As a result, I want to appear cool and unconcerned with the incident, so I said, 'How long have you been following me?' in the most casual and conversational tone I could manage. 所以我想装出一副冷漠的、对这一事件满不在乎的样子。于是我尽量用一种漫不经心的极其随便的腔调说,“你们跟踪我多久啦?”

I thus appeared to them to be quite familiar with this sort of situation, and it confirmed them in their belief that I was a thoroughly disreputable character. 这样一来,在他们眼里,我就像是非常熟悉这一套的了,也使他们更加确信我是一个地地道道的坏蛋。

A few minutes later a police car arrived. 几分钟后,开来了一辆警车。

'Get in the back," they said. 'Put your hands on the back of the front seat and don't move them.' “坐到后面去,”他们说。“把手放到前排座位的靠背上,不准挪动。”

They got in on either side of me. It wasn't funny any more. 他们分别坐在我的两边。这可再也不是闹着玩的了。

At the police station they questioned me for several hours. 在警察局,他们审讯了我好几个小时。

I continued to try to look worldly and au fait with the situation. 我继续装成老于世故、对这种事习以为常。

When they asked me what I had been doing, I told them I'd been looking for a job. 当他们问我在干什么时,我告诉他们在找工作。

'Aha,' I could see them thinking, 'unemployed'. “啊,”我可以想象他们在想,“果然是个失业的家伙。”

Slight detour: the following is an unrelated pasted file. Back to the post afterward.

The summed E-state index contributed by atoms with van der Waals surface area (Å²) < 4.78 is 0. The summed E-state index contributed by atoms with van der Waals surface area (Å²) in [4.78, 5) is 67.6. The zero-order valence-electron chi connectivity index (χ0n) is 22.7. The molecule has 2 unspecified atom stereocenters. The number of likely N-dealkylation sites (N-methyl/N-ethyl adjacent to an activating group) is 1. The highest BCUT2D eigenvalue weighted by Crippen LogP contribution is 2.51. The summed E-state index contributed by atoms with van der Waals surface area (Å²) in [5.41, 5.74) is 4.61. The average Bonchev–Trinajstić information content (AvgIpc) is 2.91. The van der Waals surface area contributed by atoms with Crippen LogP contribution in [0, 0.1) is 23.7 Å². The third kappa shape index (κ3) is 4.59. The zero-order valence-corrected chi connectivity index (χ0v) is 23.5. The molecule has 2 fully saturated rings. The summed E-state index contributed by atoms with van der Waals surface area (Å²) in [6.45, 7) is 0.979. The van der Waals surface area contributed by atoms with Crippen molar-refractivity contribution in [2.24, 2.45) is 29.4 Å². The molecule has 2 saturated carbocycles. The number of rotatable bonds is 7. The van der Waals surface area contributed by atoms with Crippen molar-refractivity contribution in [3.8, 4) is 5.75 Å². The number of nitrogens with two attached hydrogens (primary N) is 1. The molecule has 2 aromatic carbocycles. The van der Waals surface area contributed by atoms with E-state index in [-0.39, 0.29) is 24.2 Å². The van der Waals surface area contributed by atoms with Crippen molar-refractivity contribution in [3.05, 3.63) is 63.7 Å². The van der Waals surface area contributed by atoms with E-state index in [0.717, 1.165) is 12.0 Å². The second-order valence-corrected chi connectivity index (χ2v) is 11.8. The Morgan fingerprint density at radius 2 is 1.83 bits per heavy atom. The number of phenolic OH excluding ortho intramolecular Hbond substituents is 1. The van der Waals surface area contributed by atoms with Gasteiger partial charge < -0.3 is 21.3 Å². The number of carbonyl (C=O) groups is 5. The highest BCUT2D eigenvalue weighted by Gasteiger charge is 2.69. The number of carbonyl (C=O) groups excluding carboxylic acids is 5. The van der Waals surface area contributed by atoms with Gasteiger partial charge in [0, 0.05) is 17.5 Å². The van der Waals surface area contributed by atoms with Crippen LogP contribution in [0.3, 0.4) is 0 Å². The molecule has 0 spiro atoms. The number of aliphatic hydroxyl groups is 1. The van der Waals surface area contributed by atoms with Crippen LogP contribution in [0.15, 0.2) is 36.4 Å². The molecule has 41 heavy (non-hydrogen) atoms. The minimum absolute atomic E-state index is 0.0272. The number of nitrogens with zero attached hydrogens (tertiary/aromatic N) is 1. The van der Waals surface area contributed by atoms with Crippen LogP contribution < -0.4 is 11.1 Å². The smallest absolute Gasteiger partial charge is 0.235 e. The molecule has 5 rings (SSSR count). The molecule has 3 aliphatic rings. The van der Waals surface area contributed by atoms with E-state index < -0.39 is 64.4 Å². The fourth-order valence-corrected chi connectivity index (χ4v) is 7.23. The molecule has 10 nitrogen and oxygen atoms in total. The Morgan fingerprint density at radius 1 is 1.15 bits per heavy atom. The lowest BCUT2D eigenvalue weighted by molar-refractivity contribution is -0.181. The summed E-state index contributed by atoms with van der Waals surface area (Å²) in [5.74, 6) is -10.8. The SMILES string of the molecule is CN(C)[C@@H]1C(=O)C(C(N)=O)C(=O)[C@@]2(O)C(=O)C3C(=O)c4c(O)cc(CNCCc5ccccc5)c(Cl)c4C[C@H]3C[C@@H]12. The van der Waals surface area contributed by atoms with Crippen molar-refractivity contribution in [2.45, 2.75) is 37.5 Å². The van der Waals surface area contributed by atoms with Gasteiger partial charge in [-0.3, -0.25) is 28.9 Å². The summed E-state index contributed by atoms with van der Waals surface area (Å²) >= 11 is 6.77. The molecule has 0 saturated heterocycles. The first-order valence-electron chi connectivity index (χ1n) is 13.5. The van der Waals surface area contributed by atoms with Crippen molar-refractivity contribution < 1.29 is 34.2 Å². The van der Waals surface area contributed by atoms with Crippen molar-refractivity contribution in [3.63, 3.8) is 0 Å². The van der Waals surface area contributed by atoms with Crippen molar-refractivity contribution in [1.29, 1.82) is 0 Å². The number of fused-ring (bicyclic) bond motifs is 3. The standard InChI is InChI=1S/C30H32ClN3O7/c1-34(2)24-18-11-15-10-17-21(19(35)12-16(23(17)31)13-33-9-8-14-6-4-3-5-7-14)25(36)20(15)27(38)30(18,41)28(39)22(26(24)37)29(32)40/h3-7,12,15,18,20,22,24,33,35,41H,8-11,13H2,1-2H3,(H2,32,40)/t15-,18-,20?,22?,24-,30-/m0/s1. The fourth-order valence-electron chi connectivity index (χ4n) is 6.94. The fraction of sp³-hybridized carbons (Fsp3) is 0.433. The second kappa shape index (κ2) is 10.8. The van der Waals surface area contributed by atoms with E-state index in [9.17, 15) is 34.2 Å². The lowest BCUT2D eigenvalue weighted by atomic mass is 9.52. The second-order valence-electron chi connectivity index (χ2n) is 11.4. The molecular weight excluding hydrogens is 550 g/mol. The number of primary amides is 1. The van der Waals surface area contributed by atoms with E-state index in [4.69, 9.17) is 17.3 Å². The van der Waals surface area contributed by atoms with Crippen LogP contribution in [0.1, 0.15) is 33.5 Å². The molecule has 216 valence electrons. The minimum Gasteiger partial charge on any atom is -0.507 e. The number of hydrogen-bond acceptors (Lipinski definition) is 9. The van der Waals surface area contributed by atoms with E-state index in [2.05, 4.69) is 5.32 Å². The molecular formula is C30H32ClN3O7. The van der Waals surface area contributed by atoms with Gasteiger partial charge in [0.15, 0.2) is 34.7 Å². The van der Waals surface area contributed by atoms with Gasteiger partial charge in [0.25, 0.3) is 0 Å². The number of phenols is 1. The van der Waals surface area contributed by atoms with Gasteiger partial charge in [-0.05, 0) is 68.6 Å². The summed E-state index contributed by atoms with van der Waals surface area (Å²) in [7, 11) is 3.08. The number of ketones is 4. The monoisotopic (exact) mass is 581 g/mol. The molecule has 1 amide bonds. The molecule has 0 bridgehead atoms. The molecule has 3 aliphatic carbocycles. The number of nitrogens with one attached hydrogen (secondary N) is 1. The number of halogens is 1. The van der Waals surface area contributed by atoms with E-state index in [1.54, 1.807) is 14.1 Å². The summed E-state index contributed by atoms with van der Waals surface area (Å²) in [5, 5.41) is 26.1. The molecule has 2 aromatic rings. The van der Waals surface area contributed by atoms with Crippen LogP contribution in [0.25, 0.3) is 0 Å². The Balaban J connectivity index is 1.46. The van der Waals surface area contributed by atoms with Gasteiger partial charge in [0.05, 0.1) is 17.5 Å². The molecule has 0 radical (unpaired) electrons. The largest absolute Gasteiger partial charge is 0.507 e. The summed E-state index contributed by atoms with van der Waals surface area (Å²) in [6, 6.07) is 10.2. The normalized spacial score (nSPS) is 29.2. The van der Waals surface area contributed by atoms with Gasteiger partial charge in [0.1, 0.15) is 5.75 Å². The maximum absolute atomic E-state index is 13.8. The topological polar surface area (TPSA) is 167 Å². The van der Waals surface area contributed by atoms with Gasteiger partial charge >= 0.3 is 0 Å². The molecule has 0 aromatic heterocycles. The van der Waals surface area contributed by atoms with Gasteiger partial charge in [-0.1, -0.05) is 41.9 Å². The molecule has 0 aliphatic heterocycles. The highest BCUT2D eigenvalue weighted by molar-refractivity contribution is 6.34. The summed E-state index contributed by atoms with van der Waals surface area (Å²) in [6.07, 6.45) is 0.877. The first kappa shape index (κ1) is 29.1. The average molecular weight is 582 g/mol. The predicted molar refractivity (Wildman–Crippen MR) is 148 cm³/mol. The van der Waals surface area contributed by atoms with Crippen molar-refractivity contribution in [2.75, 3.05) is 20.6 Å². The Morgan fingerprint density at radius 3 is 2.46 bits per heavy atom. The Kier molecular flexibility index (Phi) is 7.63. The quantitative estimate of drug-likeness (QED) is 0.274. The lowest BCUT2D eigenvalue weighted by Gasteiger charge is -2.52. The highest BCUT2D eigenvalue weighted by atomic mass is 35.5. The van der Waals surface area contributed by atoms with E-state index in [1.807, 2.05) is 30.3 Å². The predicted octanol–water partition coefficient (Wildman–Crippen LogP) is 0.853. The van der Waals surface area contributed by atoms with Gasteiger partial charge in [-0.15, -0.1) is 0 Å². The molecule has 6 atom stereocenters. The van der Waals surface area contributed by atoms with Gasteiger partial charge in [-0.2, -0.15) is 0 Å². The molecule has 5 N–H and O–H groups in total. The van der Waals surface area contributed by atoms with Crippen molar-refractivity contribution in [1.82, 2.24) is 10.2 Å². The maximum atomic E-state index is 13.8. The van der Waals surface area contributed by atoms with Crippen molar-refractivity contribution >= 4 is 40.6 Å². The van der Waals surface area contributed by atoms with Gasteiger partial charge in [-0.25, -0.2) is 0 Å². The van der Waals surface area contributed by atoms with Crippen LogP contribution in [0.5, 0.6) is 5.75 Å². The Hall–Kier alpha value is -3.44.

Eventually, I was officially charged and told to report to Richmond Magistrates' Court the following Monday. Then they let me go. 最后,我被正式起诉,并通知我下周一到里士满地方法庭受审。随后他们让我离开。

I wanted to conduct my own defence in court, but as soon as my father found out what had happened, he hired a very good solicitor. 我想在法庭上作自我辩护,但父亲知道这事后,马上请了一位高明的律师。

We went along that Monday armed with all kinds of witnesses, including my English teacher from school as a character witness. 我们星期一出庭的时候,带了各种各样的证人,其中包括我中学的英语老师,做我人品的见证人。

But he was never called on to give evidence. My 'trial' didn't get that far. 但结果法庭没有叫他作证。我的“审判”没有进行到那一步。

The magistrate dismissed the case after fifteen minutes. 开庭15分钟,法官就驳回了对我的指控。

I was free. The poor police had never stood a chance. 我无罪获释。可怜的警方一点儿赢的机会都没有。

The solicitor even succeeded in getting costs awarded against the police. 我的律师甚至让法庭责成警方承担了诉讼费用。

And so I do not have a criminal record. 这样,我的履历上没有留下犯罪的记录。

But what was most shocking at the time was the things my release from the charge so clearly depended on. 但当时最令人震惊的,是那些显然导致宣布我无罪的证据。

I had the 'right' accent, respectable middle-class parents in court, reliable witnesses, and I could obviously afford a very good solicitor. 我讲话的口音“表明我教养良好”,到庭的有体面的中产阶级的双亲,有可靠的证人,还有,我显然请得起一名很好的律师。

Given the obscure nature of the charge, I feel sure that if I had come from a different background, and had really been unemployed, there is every chance that I would have been found guilty. 从对我指控的这种捕风捉影的做法来看,我肯定,如果我出身在另一种背景的家庭里,并且真的是失了业的话,我完全可能被判有罪。

While asking for costs to be awarded, my solicitor's case quite obviously revolved around the fact that I had a 'brilliant academic record'. 当我的律师要求赔偿诉讼费时,他公然把辩护的证据建立在我“学业优异”这一事实上。